An exhibition called 'Trouble in Paradise' being held at New Zealand's National Library will shine the spotlight on climate change in the Pacific region.
'Trouble in Paradise' will showcase the 60 winning photographs of a competition run by the UK Government to document the effects of the climate crisis in the Pacific.
Images of bleached corals in Fiji and houses submerged in water in Samoa will be among those on display, giving visitors a first-hand look at the impacts climate change has on communities and livelihoods.
Visitors will also be able to see illustrated works from the Alexander Turnbull Library rare books collection featuring animal and plant species recorded in the South Pacific.
'Trouble in Paradise' opened on November 4 to coincide with COP26, the UN climate change conference being held in Glasgow, Scotland. It is seen by many as the last chance to get the world on track to address the urgent threat of climate change.
British High Commissioner to New Zealand Laura Clarke said the exhibition will be confronting, but shows why urgent action is needed to tackle climate change and help those on the frontline adapt.
"Pacific Island communities are already facing the impacts of a crisis they did next to nothing to cause, with climate change posing an existential threat to their future," she says.
"This exhibition will give visitors a first-hand look at what is a very real emergency, and one that is happening right on New Zealand's doorstep.
"That's what makes COP26 in Glasgow such a crucial moment, allowing the UK to bring world leaders together to agree urgent action to tackle climate change.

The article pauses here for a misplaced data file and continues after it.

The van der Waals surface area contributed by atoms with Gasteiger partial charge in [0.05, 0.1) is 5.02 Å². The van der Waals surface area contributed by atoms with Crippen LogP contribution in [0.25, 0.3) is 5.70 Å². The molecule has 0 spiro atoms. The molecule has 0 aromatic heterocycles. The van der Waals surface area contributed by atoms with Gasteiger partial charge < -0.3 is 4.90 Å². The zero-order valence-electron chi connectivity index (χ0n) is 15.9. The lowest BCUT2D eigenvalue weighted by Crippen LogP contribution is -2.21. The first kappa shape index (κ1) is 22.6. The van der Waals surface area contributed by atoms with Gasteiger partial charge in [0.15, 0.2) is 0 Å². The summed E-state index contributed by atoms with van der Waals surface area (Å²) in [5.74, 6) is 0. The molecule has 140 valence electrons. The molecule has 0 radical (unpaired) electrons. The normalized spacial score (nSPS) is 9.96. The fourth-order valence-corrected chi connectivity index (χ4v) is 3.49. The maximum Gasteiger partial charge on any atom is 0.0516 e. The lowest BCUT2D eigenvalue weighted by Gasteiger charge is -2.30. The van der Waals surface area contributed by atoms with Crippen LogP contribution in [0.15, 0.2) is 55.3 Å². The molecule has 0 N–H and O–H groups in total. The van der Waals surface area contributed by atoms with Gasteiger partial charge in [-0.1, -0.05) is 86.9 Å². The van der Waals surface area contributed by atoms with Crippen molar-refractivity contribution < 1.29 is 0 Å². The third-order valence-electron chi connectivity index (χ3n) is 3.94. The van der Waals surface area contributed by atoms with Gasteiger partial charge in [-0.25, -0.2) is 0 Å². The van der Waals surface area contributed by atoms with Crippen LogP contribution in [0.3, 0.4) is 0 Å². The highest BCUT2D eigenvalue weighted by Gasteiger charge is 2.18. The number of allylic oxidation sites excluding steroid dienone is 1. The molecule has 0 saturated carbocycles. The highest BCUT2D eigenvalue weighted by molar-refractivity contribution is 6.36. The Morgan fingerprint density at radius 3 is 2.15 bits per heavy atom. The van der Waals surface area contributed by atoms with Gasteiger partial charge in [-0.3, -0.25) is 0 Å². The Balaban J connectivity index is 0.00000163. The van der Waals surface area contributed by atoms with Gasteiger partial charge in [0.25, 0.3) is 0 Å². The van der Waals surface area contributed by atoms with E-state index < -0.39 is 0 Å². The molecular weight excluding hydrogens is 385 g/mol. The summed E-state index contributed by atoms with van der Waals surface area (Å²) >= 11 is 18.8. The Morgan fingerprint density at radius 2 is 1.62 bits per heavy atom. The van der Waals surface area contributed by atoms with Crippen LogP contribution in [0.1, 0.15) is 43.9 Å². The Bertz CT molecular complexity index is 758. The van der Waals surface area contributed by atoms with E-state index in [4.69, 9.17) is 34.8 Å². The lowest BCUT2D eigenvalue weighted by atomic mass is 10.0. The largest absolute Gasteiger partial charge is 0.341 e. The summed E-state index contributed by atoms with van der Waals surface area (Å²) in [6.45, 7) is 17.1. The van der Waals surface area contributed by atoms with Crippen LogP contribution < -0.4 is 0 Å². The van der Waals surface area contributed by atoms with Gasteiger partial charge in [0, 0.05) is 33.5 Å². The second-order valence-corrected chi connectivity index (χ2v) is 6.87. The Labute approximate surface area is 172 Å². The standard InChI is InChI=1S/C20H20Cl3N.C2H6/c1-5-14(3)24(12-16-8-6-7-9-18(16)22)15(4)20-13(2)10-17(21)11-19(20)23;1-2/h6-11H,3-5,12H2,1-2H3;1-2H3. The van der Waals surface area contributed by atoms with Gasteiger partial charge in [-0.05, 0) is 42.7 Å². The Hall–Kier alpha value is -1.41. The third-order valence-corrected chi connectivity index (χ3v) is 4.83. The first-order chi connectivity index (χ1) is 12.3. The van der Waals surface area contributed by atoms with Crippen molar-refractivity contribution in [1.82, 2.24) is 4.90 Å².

"These talented photographers show us what is at stake for New Zealand's closest neighbours, and why the time for action is now."
Kate Uvia is a storyteller from Papua New Guinea and she captured an image of young people in the Western Province in an area which is the second most impoverished district.
Uvia said it will be the young people who bear the brunt of climate change.
"I think about my kids, I hug them at night and sleep with them tight at my home.
"These kids might be woken up at the dead of night by their parents to be told to rush to higher grounds.
"They won't have these nice beach fronts where they can come out to the sand and play with their friends, run around, who knows if they'll have a home," Uvia said.
"We are proud of the ways in which the Alexander Turnbull Library's New Zealand and Pacific collections support research in New Zealand and Pacific studies and can shine a light on pressing global issues, such as climate change."
The photos are winning entries from the UK's Pacific Climate Photography Competition, which ran in January this year.
The competition received more than 300 submissions from people living in the Pacific under the categories of Marine, Land, People, Youth (under 21) and Junior (ages 12 and under).
The images on display are from residents of the Cook Islands, Fiji, the Marshall Islands, Papua New Guinea, Samoa, Solomon Islands, Tokelau, Tonga, Tuvalu, and Vanuatu.
Trouble in Paradise is run in partnership with the British High Commission Wellington and the British Council NZ.
The exhibition will close on 30 April 2022 at the National Library of New Zealand in Wellington, where entry is free.